Pet Society: Huge Park Mascot and the Essentials of Cute
Can you believe how big this guy is? He's a Park Mascot who comes in the Fun Park Mystery Eggs for 600 coins. My pet Sushi and I like the balloons he's holding–they bob up and down–but we're daunted by his size.
This led me to do a little research on park mascots. Turns out some people have a real fear of them. On unusualphobias.com, I found several interesting comments:
...People dressed as big characters or animals are just really freaky. I have thought that they were since I was little, and I'm not really sure why. If I see one I get all scared and just try not to look at them, but I still know they're there and it's horrible. I'm 15 now and it was so embarrasing on the school trip to Disneyland, because I couldn't tell anybody and I insisted that we took the longer routes around to avoid those creepy things! It's their faces, they're so scary! And they don't speak either, that's creepy too.Here's another comment on the same forum:
All of this makes me wonder if something that's bigger than yourself goes against the essence of being cute. Check out this article on Ars Technica about scientists studying why some things are considered cute. Basically, it boils down to our evolutionary love of babies. If something resembles a baby in any way, we are programmed to think of it as cute:I have many phobias, but the most prevalent is my fear of costumed characters. You know, like Chuck E. Cheese. To me, going to Disney World is like going to hell.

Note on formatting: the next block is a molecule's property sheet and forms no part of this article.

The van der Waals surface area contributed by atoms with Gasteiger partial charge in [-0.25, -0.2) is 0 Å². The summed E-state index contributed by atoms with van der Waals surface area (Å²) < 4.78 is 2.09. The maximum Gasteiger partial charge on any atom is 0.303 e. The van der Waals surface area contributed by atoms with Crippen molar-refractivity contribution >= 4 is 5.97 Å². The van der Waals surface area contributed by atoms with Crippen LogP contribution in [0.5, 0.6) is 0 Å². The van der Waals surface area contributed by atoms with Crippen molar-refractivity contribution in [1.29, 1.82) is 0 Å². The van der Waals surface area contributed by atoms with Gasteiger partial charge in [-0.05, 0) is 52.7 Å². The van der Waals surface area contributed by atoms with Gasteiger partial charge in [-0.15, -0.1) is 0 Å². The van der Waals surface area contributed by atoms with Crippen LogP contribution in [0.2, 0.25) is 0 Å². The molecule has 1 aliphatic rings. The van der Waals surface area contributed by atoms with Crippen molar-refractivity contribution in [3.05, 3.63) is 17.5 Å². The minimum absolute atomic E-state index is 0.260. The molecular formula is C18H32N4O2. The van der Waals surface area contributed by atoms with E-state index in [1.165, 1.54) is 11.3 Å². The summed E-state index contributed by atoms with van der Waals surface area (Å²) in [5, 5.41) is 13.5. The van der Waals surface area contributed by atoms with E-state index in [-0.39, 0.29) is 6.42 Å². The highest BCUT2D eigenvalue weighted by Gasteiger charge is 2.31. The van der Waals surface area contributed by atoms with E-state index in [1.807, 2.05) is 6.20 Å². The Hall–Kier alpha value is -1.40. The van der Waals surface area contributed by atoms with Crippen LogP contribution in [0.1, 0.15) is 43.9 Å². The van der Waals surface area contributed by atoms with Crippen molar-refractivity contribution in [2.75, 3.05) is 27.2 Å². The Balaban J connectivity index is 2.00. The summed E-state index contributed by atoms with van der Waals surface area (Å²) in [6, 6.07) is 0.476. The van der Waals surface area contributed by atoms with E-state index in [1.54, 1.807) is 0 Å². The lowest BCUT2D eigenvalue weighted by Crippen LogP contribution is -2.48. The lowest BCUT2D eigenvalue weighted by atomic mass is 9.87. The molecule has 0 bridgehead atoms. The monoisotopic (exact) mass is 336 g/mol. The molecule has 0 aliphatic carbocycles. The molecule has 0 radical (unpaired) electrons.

The Park Mascot in Pet Society has a friendly face, but it's too large and imposing. It doesn't fit these definitions of cute. I think if it were smaller than my pet, it would have a much better chance at being cute. What do you think?Scientists who study the evolution of visual signaling have identified a wide and still expanding assortment of features and behaviors that make something look cute: bright forward-facing eyes set low on a big round face, a pair of big round ears, floppy limbs and a side-to-side, teeter-totter gait, among many others.
Cute cues are those that indicate extreme youth, vulnerability, harmlessness and need.
This article originally appeared onPet Society Anonymous.